David Schweikert wins in Arizona’s 6th Congressional District


Five-term Republican Rep. David Schweikert has managed to hold on to his seat in Arizona's most competitive congressional race, defending his district from Democratic challenger Hiral Tipirneni, a physician.

Arizona’s 6th District, which includes parts of Phoenix, Scottsdale, Paradise Valley, and Fountain Hills, has historically been heavily Republican but was a toss-up this year, in part due to an ethics scandal that Schweikert was embroiled in. Earlier this year, Schweikert admitted to 11 ethics violations over seven years involving the misuse of campaign funds such as using taxpayer dollars for personal uses, including babysitting, food, travel, and other improper uses.

The Washington Examiner first reported in fall 2017 that Schweikert's chief of staff, Oliver Schwab, who stepped down last year, had used thousands of taxpayer dollars on a vacation to Arizona in 2015 over Super Bowl weekend.

According to polls, Tipirneni was within striking distance of Schweikert during the last few months of the race.

Schweikert was outraised significantly by his opponent. Tipirneni raised more than three times what Schweikert raised in the third quarter of 2020, and he ended September with nearly triple what the incumbent had in cash on hand. In total this cycle, she raised over $5.3 million to Schweikert's $2 million.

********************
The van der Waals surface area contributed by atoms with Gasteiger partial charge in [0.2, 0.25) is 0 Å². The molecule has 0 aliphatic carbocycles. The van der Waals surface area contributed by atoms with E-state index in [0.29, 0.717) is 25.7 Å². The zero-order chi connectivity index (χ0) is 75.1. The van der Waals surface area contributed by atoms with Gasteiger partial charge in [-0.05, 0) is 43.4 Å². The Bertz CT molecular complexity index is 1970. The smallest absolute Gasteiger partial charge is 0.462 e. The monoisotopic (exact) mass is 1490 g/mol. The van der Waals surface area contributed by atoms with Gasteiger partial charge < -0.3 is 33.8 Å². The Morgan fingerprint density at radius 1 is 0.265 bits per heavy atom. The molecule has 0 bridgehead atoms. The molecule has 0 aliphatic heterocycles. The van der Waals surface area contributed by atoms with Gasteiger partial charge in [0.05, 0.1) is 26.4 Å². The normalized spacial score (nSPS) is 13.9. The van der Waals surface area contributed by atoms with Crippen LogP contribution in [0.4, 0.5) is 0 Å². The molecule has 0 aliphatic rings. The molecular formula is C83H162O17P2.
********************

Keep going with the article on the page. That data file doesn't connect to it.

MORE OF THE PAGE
After the district was drawn in 2012, it was seen as a Republican safeguard until 2018. Schweikert won his first three congressional elections by huge margins, an average of 27 points.

President Trump carried the district by 10 points in 2016, and a majority of the district has supported the Republican candidate for president every cycle for the past two decades.

But like much of Arizona, demographics are shifting, reflected in the attention Joe Biden's campaign gave the Grand Canyon State. And many local Republicans voiced concerns about Trump's temperament and behavior. All of which, when combined with Schweikert's ethics troubles, created an opening for Tipirneni.

The district is 77% white and 13% Latino, with the median household income approximately of $77,000, according to APM Research Lab's analysis of the U.S. Census Bureau's 2019 American Community Survey. The district is the wealthiest in Arizona and among the more affluent in the country.

With a number of hospitals in the district, and residents that are relatively older, healthcare was a big issue in the race with the candidates split on Medicare and the Affordable Care Act. Tipirneni, an Indian American physician, said she wanted to strengthen the ACA and keep Medicare available alongside other private insurance plans.

Schweikert, on the other hand, has repeatedly voted to repeal the ACA but said that a Republican healthcare plan would likely protect preexisting conditions. There is currently no Republican replacement plan for healthcare ready.

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